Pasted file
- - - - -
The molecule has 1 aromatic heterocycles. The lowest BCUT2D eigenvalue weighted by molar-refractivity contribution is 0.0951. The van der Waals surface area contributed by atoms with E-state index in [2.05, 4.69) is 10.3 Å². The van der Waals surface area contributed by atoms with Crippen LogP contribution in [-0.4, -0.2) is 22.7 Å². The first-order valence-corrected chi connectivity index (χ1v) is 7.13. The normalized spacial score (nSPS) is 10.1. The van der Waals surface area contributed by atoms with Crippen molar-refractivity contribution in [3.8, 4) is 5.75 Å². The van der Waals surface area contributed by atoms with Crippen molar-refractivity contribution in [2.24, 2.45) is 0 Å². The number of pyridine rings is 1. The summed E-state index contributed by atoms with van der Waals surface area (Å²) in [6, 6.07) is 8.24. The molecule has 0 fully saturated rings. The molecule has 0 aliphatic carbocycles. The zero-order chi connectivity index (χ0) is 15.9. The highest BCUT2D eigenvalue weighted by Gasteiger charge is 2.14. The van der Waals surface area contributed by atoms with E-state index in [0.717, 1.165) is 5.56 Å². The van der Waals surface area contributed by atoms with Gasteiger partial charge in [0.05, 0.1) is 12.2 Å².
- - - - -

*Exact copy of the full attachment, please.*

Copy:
The molecule has 1 aromatic heterocycles. The lowest BCUT2D eigenvalue weighted by molar-refractivity contribution is 0.0951. The van der Waals surface area contributed by atoms with E-state index in [2.05, 4.69) is 10.3 Å². The van der Waals surface area contributed by atoms with Crippen LogP contribution in [-0.4, -0.2) is 22.7 Å². The first-order valence-corrected chi connectivity index (χ1v) is 7.13. The normalized spacial score (nSPS) is 10.1. The van der Waals surface area contributed by atoms with Crippen molar-refractivity contribution in [3.8, 4) is 5.75 Å². The van der Waals surface area contributed by atoms with Crippen molar-refractivity contribution in [2.24, 2.45) is 0 Å². The number of pyridine rings is 1. The summed E-state index contributed by atoms with van der Waals surface area (Å²) in [6, 6.07) is 8.24. The molecule has 0 fully saturated rings. The molecule has 0 aliphatic carbocycles. The zero-order chi connectivity index (χ0) is 15.9. The highest BCUT2D eigenvalue weighted by Gasteiger charge is 2.14. The van der Waals surface area contributed by atoms with E-state index in [0.717, 1.165) is 5.56 Å². The van der Waals surface area contributed by atoms with Gasteiger partial charge in [0.05, 0.1) is 12.2 Å².